The increase in the federal interest rate is the topic du jour. But what does this mean in real terms for the average home buyer and the home market in general?


The US Federal Reserve or ‘the Fed’ is the central bank which loans money to banks and sets the interest rate based on the state of the national economy. Increasing the interest rate discourages spending and keeps the costs of goods and services lower by decreasing demand. An increase in interest rates encourages borrowing and spending which generally stimulates growth.


Interest rates have fluctuated between near zero and highs of over 20 in the last 60 years. Check out the graph below for the context of current federal interest rates.



Federal interest rates directly influence mortgage lender rates. When federal interest rates go up, mortgage lenders increase the rates for their products. Some home loan packages are less impacted by the federal interest rates because they are directly subsidized by the federal government. For instance veteran home loans or first time home-buyer loans have lower rates than conventional loans. 


Compare the above chart with the chart below of average mortgage rates since the 1970’s.


As you can see, mortgage rates and Federal Interest rates are siblings but not twins. This is because mortgage lenders have flexibility to adjust their rates based on the Federal Interest rates, their customer base, and the market.


Mortgage lenders also have an interest in keeping their rates less volatile than Federal Interest rates to prevent shock. 


Let’s look at the difference between a 3% and a 5% interest rate for a conventional 30 year loan with 5% down on a $250,000 home. As you can see from the charts below the monthly payment difference between a 3% and 5% loan is over $200 per month, which almost doubles when looking at a 6% rate. For a homeowner to afford the monthly payment, they will need to have a better income to debt ratio as well as more for down payment.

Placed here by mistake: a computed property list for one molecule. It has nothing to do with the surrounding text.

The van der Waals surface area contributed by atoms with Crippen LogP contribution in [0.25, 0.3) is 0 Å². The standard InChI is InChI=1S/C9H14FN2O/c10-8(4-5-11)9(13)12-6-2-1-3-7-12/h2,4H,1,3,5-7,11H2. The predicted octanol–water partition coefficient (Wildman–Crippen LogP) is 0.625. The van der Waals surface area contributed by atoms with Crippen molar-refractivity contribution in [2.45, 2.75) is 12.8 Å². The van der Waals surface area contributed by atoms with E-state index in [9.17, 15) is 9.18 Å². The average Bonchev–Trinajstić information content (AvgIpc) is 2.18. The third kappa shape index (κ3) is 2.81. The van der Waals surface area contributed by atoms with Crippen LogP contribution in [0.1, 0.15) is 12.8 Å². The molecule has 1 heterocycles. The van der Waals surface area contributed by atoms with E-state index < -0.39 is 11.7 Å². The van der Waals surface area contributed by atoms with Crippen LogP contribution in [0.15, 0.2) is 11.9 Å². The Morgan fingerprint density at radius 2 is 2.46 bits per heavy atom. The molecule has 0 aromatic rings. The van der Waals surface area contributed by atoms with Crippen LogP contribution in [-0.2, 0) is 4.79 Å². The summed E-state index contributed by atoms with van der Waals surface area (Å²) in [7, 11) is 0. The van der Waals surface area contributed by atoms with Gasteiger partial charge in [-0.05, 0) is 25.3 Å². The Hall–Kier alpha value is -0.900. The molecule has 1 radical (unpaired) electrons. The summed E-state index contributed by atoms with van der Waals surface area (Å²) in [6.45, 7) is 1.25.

This could potentially be a great thing for middle income buyers. Even though the interest rates are higher which increases the cost of the loan, there are fewer buyers which means fewer bidding wars. In Beaverton for instance this could knock off an additional $50,000 from the final price of the home!


Let's say you're looking at a $450,000 home at 3.5% with 10% down, you have a loan balance of $405,000. At the 3.5% rate, your monthly payments would be $1819. At 5.75%, today's rates, the same payment would now be $2363, an increase of $545 monthly of $6,538 annually. Here's the advantage, up until the end of May 2022, buyers were bidding anywhere from $20,000 to $80,000 more than asking. By not having to bid $20,000-$50,000 over you'll make up the difference in 4-8 years.